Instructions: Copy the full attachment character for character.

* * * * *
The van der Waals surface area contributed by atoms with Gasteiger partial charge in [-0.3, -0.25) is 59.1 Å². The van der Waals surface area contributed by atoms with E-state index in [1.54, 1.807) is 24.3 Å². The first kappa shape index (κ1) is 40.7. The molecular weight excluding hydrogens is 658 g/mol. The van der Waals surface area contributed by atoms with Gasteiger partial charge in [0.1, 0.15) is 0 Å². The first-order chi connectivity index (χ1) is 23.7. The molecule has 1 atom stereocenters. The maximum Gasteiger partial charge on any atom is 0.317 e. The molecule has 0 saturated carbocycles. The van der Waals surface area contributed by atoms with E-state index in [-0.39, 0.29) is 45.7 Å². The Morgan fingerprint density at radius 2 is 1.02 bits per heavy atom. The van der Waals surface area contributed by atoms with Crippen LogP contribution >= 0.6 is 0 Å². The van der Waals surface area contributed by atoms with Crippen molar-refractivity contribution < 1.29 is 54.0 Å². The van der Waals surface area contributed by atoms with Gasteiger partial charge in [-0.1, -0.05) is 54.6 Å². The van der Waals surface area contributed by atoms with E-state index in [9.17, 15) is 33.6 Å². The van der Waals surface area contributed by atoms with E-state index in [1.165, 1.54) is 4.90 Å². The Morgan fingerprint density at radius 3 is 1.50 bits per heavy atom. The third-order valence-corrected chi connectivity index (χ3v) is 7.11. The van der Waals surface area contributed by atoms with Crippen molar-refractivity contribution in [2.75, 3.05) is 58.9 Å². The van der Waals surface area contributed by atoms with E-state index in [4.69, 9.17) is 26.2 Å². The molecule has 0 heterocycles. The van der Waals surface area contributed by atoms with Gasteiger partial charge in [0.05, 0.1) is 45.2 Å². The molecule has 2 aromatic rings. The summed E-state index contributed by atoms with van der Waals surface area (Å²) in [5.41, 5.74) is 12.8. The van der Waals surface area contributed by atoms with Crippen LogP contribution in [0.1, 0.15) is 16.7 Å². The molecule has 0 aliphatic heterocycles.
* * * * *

The van der Waals surface area contributed by atoms with Gasteiger partial charge in [-0.3, -0.25) is 59.1 Å². The van der Waals surface area contributed by atoms with E-state index in [1.54, 1.807) is 24.3 Å². The first kappa shape index (κ1) is 40.7. The molecular weight excluding hydrogens is 658 g/mol. The van der Waals surface area contributed by atoms with Gasteiger partial charge in [0.1, 0.15) is 0 Å². The first-order chi connectivity index (χ1) is 23.7. The molecule has 1 atom stereocenters. The maximum Gasteiger partial charge on any atom is 0.317 e. The molecule has 0 saturated carbocycles. The van der Waals surface area contributed by atoms with E-state index in [-0.39, 0.29) is 45.7 Å². The Morgan fingerprint density at radius 2 is 1.02 bits per heavy atom. The van der Waals surface area contributed by atoms with Crippen LogP contribution >= 0.6 is 0 Å². The van der Waals surface area contributed by atoms with Crippen molar-refractivity contribution < 1.29 is 54.0 Å². The van der Waals surface area contributed by atoms with Gasteiger partial charge in [-0.1, -0.05) is 54.6 Å². The van der Waals surface area contributed by atoms with E-state index in [9.17, 15) is 33.6 Å². The van der Waals surface area contributed by atoms with E-state index in [1.165, 1.54) is 4.90 Å². The Morgan fingerprint density at radius 3 is 1.50 bits per heavy atom. The third-order valence-corrected chi connectivity index (χ3v) is 7.11. The van der Waals surface area contributed by atoms with Crippen molar-refractivity contribution in [2.75, 3.05) is 58.9 Å². The van der Waals surface area contributed by atoms with E-state index in [4.69, 9.17) is 26.2 Å². The molecule has 0 heterocycles. The van der Waals surface area contributed by atoms with Gasteiger partial charge in [0.05, 0.1) is 45.2 Å². The molecule has 2 aromatic rings. The summed E-state index contributed by atoms with van der Waals surface area (Å²) in [5.41, 5.74) is 12.8. The van der Waals surface area contributed by atoms with Crippen LogP contribution in [0.1, 0.15) is 16.7 Å². The molecule has 0 aliphatic heterocycles.